Bill would give campaigns access to private Utah voter information

(Leah Hogsten | Tribune file photo) Voterise director Hope Zitting-Goeckeritz at the Capitol, Feb. 7, 2020. Voterise 2020 announced their initiative to increase voter participation among Utah women on Friday, in advance of first-in-the-national Women's Voter Registration Day, Feb. 14, 2020.

Utah voters won’t have the option to make their voter registration information completely private from political candidates and their campaigns if a bill aimed at loosening protections passes through the Legislature.

SB83 passed the Senate without a dissenting vote and is now headed to the House after clearing the House Government Operations Committee with only one member opposed.

The legislation, which has been endorsed by the state Republican and Democratic parties, gives candidates running for public office access to voter information such as name, date of birth, address, party affiliation and voting history. Voters previously had the option of making all of their information private to anyone but the government, but this bill grants access to “a candidate for public office, or an agent, employee, or independent contractor of a candidate for public office."

Sen. Jacob Anderegg, R-Lehi, SB83′s sponsor, said his amendments are designed to help balance voter privacy while “ensuring our political processes can continue.” To date, 13% of voter information is currently private and legislators are expecting that number to climb to about half of all registered voters within a few years, he said.

Anderegg says that these privacy protections make it “virtually impossible” for candidates to effectively campaign to voters they are targeting, negatively impacting election campaigns. Leaders of both major political parties in Utah supported the bill.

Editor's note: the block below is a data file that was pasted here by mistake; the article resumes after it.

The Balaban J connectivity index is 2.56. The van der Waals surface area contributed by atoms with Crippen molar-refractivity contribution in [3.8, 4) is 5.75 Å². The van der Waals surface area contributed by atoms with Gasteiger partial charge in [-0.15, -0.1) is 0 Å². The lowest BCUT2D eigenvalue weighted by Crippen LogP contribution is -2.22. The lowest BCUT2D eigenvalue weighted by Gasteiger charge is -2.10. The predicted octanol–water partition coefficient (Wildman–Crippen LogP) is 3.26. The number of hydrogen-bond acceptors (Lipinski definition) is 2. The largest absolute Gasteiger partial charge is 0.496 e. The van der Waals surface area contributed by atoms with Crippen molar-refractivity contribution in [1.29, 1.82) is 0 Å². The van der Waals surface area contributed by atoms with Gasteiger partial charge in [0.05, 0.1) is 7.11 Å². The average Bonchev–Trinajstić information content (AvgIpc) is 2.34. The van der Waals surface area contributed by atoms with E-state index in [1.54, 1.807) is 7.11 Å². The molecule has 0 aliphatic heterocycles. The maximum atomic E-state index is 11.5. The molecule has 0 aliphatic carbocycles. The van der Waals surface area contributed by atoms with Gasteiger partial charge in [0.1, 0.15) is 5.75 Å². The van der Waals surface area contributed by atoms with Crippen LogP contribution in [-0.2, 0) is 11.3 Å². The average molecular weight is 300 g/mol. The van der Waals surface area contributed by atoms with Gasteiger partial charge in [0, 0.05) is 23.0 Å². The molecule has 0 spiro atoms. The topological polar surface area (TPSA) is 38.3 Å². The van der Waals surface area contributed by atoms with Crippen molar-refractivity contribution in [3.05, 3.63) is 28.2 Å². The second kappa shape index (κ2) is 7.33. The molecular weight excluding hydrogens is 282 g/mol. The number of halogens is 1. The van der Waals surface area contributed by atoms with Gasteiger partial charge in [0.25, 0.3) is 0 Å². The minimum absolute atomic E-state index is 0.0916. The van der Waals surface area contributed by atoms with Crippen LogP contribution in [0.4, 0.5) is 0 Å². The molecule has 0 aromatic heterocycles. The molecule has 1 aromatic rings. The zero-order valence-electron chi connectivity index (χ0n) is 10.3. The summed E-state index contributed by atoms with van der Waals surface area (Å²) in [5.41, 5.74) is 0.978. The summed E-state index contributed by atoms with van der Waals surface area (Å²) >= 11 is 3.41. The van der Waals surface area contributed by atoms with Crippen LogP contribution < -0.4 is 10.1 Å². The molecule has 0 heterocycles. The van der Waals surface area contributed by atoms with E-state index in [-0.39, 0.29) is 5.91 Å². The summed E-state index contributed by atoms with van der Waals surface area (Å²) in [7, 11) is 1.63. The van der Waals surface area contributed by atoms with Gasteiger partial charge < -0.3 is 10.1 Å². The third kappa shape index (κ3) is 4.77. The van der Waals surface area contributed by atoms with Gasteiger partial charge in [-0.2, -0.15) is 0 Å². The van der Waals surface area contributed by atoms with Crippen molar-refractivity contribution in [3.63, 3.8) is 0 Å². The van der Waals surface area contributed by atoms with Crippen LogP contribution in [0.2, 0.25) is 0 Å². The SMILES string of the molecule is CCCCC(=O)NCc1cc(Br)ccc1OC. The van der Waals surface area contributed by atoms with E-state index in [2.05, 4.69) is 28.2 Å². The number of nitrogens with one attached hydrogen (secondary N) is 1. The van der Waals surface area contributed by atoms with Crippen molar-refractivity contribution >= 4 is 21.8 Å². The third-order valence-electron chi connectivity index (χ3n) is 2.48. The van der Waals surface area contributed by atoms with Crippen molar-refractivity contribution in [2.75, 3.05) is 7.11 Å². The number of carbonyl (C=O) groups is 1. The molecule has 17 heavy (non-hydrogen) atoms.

“If we don’t do something about this, [then] it’s going to become extremely expensive to be able to do any sort of campaigning in the state of Utah,” said Jeffrey Merchant, state chairman of the Utah Democratic Party.

Derek Brown, chairman of the Utah Republican Party, said he’d love to see the bill go further, but that he thinks it addresses the privacy concerns and takes a step toward helping with voter fraud.

Ron Mortensen, a privacy and identity theft activist, is a vocal opponent of the measure.

His big concern is that for most residents, it makes the right to vote contingent on granting consent to having their personal information shared with political candidates. Elected officials, police, members of the military and the spouses of these individuals, people with protective orders or who are or are likely to be victims of domestic or dating violence can ask to have their information kept private from political parties by filling out a special request form.

“There is no opt out for average citizens. They either comply or must relinquish their right to vote,” Mortensen said.

He’s also concerned about campaigners for political candidates having access to this voter information because it opens the doors for criminals to gain access “simply by volunteering for a candidate or filing as a candidate.”

“No other private entity can make a fundamental right contingent on a citizen forcibly participating, uncompensated, with their organization as these two parties are trying to do,” Mortensen said.